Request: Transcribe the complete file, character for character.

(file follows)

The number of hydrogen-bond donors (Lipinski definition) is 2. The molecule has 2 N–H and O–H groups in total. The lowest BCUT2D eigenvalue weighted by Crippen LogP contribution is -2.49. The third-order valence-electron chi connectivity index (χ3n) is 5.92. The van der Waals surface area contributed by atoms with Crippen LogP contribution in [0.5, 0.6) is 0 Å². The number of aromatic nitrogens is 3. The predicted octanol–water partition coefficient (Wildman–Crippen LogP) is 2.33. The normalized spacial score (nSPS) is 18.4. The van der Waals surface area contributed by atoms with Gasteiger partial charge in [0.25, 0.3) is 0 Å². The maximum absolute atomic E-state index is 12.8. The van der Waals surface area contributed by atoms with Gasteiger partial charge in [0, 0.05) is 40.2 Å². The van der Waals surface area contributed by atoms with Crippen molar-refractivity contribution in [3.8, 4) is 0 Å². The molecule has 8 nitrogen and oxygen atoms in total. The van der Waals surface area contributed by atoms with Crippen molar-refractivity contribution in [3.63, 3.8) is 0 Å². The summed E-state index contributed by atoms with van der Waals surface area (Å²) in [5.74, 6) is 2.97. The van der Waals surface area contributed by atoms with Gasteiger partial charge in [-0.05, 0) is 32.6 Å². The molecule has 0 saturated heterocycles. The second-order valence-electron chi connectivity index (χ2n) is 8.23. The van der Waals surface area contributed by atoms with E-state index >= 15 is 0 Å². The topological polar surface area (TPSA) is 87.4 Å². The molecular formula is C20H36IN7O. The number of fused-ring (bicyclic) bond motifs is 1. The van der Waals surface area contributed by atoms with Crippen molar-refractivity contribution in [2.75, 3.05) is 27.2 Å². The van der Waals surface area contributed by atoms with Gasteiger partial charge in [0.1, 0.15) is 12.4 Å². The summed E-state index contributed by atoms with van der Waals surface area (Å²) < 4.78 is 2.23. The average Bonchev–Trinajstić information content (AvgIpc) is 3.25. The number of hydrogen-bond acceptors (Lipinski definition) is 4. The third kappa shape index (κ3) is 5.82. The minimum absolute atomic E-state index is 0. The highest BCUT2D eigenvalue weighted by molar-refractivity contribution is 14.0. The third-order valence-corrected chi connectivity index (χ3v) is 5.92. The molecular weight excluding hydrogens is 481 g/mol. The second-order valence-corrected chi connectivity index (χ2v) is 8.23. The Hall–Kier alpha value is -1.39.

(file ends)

The number of hydrogen-bond donors (Lipinski definition) is 2. The molecule has 2 N–H and O–H groups in total. The lowest BCUT2D eigenvalue weighted by Crippen LogP contribution is -2.49. The third-order valence-electron chi connectivity index (χ3n) is 5.92. The van der Waals surface area contributed by atoms with Crippen LogP contribution in [0.5, 0.6) is 0 Å². The number of aromatic nitrogens is 3. The predicted octanol–water partition coefficient (Wildman–Crippen LogP) is 2.33. The normalized spacial score (nSPS) is 18.4. The van der Waals surface area contributed by atoms with Gasteiger partial charge in [0.25, 0.3) is 0 Å². The maximum absolute atomic E-state index is 12.8. The van der Waals surface area contributed by atoms with Gasteiger partial charge in [0, 0.05) is 40.2 Å². The van der Waals surface area contributed by atoms with Crippen molar-refractivity contribution in [3.8, 4) is 0 Å². The molecule has 8 nitrogen and oxygen atoms in total. The van der Waals surface area contributed by atoms with Crippen molar-refractivity contribution in [3.63, 3.8) is 0 Å². The summed E-state index contributed by atoms with van der Waals surface area (Å²) in [5.74, 6) is 2.97. The van der Waals surface area contributed by atoms with Gasteiger partial charge in [-0.05, 0) is 32.6 Å². The molecule has 0 saturated heterocycles. The second-order valence-electron chi connectivity index (χ2n) is 8.23. The van der Waals surface area contributed by atoms with E-state index >= 15 is 0 Å². The topological polar surface area (TPSA) is 87.4 Å². The molecular formula is C20H36IN7O. The number of fused-ring (bicyclic) bond motifs is 1. The van der Waals surface area contributed by atoms with Crippen molar-refractivity contribution in [2.75, 3.05) is 27.2 Å². The van der Waals surface area contributed by atoms with Gasteiger partial charge in [0.1, 0.15) is 12.4 Å². The summed E-state index contributed by atoms with van der Waals surface area (Å²) < 4.78 is 2.23. The average Bonchev–Trinajstić information content (AvgIpc) is 3.25. The number of hydrogen-bond acceptors (Lipinski definition) is 4. The third kappa shape index (κ3) is 5.82. The minimum absolute atomic E-state index is 0. The highest BCUT2D eigenvalue weighted by molar-refractivity contribution is 14.0. The third-order valence-corrected chi connectivity index (χ3v) is 5.92. The molecular weight excluding hydrogens is 481 g/mol. The second-order valence-corrected chi connectivity index (χ2v) is 8.23. The Hall–Kier alpha value is -1.39.